an image skims my brain,
a moment viewed from a distance
or an action that moves in slow motion,
but the faces are blurred, the glare is dimmed;
the intensity erased from each emotion.
Memory cannot reclaim the pain
that I may compare and fully appreciate
after those lethal years.
I reach for phrases to describe those times:
my heart hammered in my chest, I write.
I was desperate, losing weight, shedding hair, sinking into destitution, angered by demands, aggression, thefts, manipulation, endless lies and tricks, threats of violence and suicide, frightened of men willing to take revenge on an innocent parent, intimidated by gun-toting dealers who invaded my home, disgusted by layers of filth. I made plans, raised my hopes, tried in naive ways to save my two wasted offspring, only to sink when my efforts failed. I feared the warning toll of the bell; the two solemn uniforms that inform of death. The joys of life slid by me. I felt shame; I was lesser being, someone untouchable, sub-human. I wished I was invisible.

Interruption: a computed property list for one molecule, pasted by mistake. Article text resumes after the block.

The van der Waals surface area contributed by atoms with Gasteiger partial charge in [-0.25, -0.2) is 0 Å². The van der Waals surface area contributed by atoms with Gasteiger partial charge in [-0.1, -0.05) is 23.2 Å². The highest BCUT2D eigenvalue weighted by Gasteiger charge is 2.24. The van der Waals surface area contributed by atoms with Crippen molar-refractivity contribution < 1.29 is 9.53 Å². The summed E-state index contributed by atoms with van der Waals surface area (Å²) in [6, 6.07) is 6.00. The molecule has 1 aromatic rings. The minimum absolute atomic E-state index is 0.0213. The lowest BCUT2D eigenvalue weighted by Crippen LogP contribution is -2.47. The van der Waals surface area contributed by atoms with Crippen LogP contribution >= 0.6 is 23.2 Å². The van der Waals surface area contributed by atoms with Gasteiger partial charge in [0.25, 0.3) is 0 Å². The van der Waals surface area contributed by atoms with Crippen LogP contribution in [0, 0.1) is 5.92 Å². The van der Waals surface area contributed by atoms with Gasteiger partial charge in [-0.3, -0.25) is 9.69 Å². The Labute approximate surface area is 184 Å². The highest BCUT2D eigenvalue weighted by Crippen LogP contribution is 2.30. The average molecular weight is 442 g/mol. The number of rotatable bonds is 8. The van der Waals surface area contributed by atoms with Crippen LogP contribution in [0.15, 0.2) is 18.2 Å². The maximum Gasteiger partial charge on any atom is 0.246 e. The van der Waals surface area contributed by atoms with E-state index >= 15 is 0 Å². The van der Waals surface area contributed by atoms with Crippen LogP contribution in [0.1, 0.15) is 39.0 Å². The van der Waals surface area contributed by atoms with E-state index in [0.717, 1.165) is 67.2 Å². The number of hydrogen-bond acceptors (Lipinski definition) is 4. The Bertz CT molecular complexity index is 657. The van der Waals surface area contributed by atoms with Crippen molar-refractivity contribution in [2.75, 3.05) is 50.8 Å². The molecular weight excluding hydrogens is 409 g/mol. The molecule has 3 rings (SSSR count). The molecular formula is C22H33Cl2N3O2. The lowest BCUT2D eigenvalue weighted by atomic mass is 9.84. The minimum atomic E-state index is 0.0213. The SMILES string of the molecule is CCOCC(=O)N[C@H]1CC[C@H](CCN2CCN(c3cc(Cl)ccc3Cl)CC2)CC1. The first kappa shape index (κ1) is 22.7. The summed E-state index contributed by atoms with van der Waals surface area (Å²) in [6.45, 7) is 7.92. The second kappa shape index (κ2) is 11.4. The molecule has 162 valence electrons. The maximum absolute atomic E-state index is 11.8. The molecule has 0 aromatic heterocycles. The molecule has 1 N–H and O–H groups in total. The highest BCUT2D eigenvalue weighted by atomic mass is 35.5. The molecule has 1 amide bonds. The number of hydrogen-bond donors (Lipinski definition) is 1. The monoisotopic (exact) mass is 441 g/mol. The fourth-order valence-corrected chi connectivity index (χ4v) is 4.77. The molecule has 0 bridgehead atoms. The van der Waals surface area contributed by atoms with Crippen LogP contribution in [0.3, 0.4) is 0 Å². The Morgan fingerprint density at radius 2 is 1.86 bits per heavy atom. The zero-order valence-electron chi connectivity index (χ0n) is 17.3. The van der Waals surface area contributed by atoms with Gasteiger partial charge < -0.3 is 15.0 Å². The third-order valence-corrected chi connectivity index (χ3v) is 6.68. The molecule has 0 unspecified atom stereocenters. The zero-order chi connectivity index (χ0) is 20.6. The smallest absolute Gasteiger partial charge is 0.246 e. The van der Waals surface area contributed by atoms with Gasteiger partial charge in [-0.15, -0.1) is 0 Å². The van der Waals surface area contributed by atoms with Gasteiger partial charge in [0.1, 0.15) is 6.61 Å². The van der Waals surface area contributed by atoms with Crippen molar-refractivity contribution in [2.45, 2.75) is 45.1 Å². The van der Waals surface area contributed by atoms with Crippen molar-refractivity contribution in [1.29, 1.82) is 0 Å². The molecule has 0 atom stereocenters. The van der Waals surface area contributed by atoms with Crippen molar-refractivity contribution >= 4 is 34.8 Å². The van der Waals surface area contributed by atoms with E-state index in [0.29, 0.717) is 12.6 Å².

I wanted to die, I write,
I can recall
thoughts, fears, cause and effect,
but not the strychnine flavour. On reflection
it feels like fiction, like a well-written book
I read and gave away
a while ago.
Birds sing beyond my window.
Lofty leaves exercise in the breeze.
Even my neighbours seem peaceful today.
I ruminate on change, enumerate improvements
and think of the strength of family,
of rejuvenation and unity.
Sunshine sinks into my skin
as the tail-end of healing takes place.
I take a hefty slice of cake
and savour it,
leaving not one crumb on my plate.
©Jane Paterson Basil